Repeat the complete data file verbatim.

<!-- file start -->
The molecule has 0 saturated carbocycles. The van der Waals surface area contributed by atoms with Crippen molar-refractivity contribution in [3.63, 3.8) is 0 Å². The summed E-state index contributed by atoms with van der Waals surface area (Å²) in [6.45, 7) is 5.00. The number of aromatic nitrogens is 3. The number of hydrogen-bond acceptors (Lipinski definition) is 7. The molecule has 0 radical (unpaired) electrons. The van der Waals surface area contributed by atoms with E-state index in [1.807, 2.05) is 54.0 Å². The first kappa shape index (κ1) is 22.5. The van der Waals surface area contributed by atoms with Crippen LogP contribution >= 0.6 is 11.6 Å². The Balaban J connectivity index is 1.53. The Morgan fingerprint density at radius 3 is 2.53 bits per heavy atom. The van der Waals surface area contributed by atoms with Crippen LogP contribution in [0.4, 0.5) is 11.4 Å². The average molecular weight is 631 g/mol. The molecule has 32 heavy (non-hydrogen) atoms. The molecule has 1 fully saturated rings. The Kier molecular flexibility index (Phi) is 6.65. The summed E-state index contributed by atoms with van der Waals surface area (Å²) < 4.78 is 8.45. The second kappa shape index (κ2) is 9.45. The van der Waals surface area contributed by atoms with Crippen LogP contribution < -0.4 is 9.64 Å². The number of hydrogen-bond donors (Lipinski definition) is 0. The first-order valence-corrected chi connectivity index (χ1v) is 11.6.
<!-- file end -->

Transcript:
The molecule has 0 saturated carbocycles. The van der Waals surface area contributed by atoms with Crippen molar-refractivity contribution in [3.63, 3.8) is 0 Å². The summed E-state index contributed by atoms with van der Waals surface area (Å²) in [6.45, 7) is 5.00. The number of aromatic nitrogens is 3. The number of hydrogen-bond acceptors (Lipinski definition) is 7. The molecule has 0 radical (unpaired) electrons. The van der Waals surface area contributed by atoms with E-state index in [1.807, 2.05) is 54.0 Å². The first kappa shape index (κ1) is 22.5. The van der Waals surface area contributed by atoms with Crippen LogP contribution >= 0.6 is 11.6 Å². The Balaban J connectivity index is 1.53. The Morgan fingerprint density at radius 3 is 2.53 bits per heavy atom. The van der Waals surface area contributed by atoms with Crippen LogP contribution in [0.4, 0.5) is 11.4 Å². The average molecular weight is 631 g/mol. The molecule has 32 heavy (non-hydrogen) atoms. The molecule has 1 fully saturated rings. The Kier molecular flexibility index (Phi) is 6.65. The summed E-state index contributed by atoms with van der Waals surface area (Å²) < 4.78 is 8.45. The second kappa shape index (κ2) is 9.45. The van der Waals surface area contributed by atoms with Crippen LogP contribution < -0.4 is 9.64 Å². The number of hydrogen-bond donors (Lipinski definition) is 0. The first-order valence-corrected chi connectivity index (χ1v) is 11.6.